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More than 120 million people in the Indian state of West Bengal and neighbouring Bangladesh pay a high price for living there.
Reliant on water laced with arsenic — which occurs naturally in the groundwater — they are victims of what some call the biggest mass poisoning in history.
In West Bengal alone 14,000 people have succumbed to arsenic poisoning, which can cause skin lesions, skin cancer and death. But it didn’t have to be this way, reports Yudhijit Bhattacherjee.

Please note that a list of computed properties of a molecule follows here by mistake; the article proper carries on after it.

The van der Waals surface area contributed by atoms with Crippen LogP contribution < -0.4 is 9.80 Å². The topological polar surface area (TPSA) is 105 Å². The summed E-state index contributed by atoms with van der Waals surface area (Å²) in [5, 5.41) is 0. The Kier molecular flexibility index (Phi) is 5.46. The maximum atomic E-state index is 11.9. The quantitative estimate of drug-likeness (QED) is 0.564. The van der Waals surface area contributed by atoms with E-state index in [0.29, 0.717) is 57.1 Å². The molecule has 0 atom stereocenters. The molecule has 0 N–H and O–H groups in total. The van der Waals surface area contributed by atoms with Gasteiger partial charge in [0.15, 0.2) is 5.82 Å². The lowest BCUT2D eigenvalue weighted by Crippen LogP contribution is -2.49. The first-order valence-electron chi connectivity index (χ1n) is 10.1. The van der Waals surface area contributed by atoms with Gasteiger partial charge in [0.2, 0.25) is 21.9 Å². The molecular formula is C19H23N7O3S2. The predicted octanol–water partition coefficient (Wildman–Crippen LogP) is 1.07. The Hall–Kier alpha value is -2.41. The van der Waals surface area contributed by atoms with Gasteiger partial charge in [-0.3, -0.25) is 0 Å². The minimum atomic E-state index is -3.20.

Critics say West Bengali officials have been slow to act and made a catalogue of errors, despite having 25 years to tackle the problem.
Despite compelling evidence, the government failed to provide alternative water sources and poured money into filtration and drilling projects without success. It also resisted educating villagers about the risks, to avoid social unrest.
There are now plans to spend US$500 million on 360 tube wells equipped with facilities to remove arsenic, as well as five surface water treatment plants.
But, say critics, charges for the piped water could mean people continue to use the free public wells. The scant efforts to educate the public means millions are still at risk.